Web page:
One of the points the CCW instructor made was that FMJ ammo (not hollow point) would be more dangerous to shoot in a self defense situation in that it would more than likely go through the bad guy and possibly injure or kill someone innocent.

What is the correct line of thinking where the law is concerned? Should we use JHP or FMJ ammo for personal protection? Are we at risk for a prosecutor arguing that we too used what is considered a deadlier round by using a JHP for self defense?
Answer: It sounds like you had a pretty good CCW instructor.  His observation on the use of lethal force to stop a life threatening event sounded like it was pretty much on target.  You reference the Harold Fish case and the issue raised with his use of hollow point ammunition.  From the way your question was phrased, I got the impression that you felt the fact that he used ‘hollow points’ was one of the major factors in his conviction.  In my view after reviewing the particulars of the case, it appeared to be a minor issue raised by the prosecution in a ‘piling on’ of issues designed to show that Fish was not justified in the use of lethal force.

To quickly review the major points of that case, at the time Fish was being tried, he had to mount an ‘affirmative defense’ having to prove he was justified in using lethal force.  This was a flaw in the law regarding lethal force and self-defense which was corrected by the AZ Legislature at the urging of many, including the AZ Citizen’s Defense League.  The change in law now places the burden of proof on the prosecuting attorney to prove that the defendant’s use of lethal force is NOT justified.  This change correctly placed the burden of proof back where it should have been all along.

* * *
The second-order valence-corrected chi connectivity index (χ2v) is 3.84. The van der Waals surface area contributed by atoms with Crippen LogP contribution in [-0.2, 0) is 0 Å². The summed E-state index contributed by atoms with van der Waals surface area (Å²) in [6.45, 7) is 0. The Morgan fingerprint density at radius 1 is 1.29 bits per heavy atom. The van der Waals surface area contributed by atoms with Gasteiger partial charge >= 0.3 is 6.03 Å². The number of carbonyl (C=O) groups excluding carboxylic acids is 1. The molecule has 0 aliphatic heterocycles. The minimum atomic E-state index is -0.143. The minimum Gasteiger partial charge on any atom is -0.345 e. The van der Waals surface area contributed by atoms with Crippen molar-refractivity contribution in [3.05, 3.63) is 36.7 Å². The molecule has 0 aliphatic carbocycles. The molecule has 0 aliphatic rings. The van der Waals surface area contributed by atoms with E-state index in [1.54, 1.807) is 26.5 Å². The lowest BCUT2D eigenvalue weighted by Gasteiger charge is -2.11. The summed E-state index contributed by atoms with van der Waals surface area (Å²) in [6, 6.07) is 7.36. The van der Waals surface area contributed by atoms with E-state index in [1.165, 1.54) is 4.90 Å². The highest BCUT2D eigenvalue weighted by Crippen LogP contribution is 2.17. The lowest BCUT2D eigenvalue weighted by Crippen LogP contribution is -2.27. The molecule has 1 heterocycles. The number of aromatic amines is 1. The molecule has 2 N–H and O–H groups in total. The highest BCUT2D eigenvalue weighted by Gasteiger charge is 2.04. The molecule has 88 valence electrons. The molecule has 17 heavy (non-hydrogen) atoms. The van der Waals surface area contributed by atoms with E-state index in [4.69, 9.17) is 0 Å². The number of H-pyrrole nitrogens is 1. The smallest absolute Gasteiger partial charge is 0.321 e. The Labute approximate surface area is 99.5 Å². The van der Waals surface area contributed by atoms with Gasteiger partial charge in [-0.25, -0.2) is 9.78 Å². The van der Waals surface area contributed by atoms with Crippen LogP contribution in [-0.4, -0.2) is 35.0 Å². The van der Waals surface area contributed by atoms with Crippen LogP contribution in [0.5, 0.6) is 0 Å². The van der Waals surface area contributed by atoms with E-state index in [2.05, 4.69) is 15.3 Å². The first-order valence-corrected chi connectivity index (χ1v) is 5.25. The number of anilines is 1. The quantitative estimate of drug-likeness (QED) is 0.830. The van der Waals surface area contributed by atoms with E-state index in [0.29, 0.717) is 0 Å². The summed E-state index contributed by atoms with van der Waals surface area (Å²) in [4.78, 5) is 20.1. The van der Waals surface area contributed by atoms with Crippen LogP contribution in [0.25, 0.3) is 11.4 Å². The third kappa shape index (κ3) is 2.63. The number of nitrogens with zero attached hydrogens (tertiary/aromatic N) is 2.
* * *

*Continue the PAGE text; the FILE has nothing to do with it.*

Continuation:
This was not the case in Harold Fish’s situation.  Since he needed to prove that he was ‘justified’ at the time of the court case, the prosecutor pretty much tore him apart, largely on the basis that Kuenzli was unarmed.  I remember commenting to my wife at the time of the shooting that Mr. Fish was probably ‘toast’ because of the existing law and the circumstances surrounding the case.  Since your question did not really address the particulars of the Fish case, but simply the effect of the ‘hollow points’, I won’t comment further except to say that I think there has been a serious miscarriage of justice and that Mr. Fish should be granted a new trial as he has requested.